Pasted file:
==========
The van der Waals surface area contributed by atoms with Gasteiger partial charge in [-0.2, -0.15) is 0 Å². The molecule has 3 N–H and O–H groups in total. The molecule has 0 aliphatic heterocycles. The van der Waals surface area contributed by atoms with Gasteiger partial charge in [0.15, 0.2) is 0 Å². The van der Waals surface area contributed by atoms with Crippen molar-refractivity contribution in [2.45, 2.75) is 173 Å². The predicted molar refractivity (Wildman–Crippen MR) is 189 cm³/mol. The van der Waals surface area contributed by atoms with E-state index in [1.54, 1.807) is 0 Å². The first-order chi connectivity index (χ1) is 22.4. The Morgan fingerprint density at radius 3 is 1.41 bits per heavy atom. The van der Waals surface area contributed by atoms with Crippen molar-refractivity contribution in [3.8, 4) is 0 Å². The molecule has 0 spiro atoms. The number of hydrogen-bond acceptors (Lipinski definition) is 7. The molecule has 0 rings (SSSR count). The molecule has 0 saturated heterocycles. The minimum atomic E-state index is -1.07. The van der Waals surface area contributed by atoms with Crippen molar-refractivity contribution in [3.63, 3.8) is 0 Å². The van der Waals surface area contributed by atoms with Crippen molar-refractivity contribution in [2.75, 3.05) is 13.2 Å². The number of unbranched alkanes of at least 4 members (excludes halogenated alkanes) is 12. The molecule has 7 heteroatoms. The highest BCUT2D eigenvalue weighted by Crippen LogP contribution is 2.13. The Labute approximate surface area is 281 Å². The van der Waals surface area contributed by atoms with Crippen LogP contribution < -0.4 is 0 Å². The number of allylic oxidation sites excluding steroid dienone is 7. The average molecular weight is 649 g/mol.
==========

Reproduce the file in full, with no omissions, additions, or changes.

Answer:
The van der Waals surface area contributed by atoms with Gasteiger partial charge in [-0.2, -0.15) is 0 Å². The molecule has 3 N–H and O–H groups in total. The molecule has 0 aliphatic heterocycles. The van der Waals surface area contributed by atoms with Gasteiger partial charge in [0.15, 0.2) is 0 Å². The van der Waals surface area contributed by atoms with Crippen molar-refractivity contribution in [2.45, 2.75) is 173 Å². The predicted molar refractivity (Wildman–Crippen MR) is 189 cm³/mol. The van der Waals surface area contributed by atoms with E-state index in [1.54, 1.807) is 0 Å². The first-order chi connectivity index (χ1) is 22.4. The Morgan fingerprint density at radius 3 is 1.41 bits per heavy atom. The van der Waals surface area contributed by atoms with Crippen molar-refractivity contribution in [3.8, 4) is 0 Å². The molecule has 0 spiro atoms. The number of hydrogen-bond acceptors (Lipinski definition) is 7. The molecule has 0 rings (SSSR count). The molecule has 0 saturated heterocycles. The minimum atomic E-state index is -1.07. The van der Waals surface area contributed by atoms with Crippen molar-refractivity contribution in [3.63, 3.8) is 0 Å². The van der Waals surface area contributed by atoms with Crippen molar-refractivity contribution in [2.75, 3.05) is 13.2 Å². The number of unbranched alkanes of at least 4 members (excludes halogenated alkanes) is 12. The molecule has 7 heteroatoms. The highest BCUT2D eigenvalue weighted by Crippen LogP contribution is 2.13. The Labute approximate surface area is 281 Å². The van der Waals surface area contributed by atoms with Crippen LogP contribution < -0.4 is 0 Å². The number of allylic oxidation sites excluding steroid dienone is 7. The average molecular weight is 649 g/mol.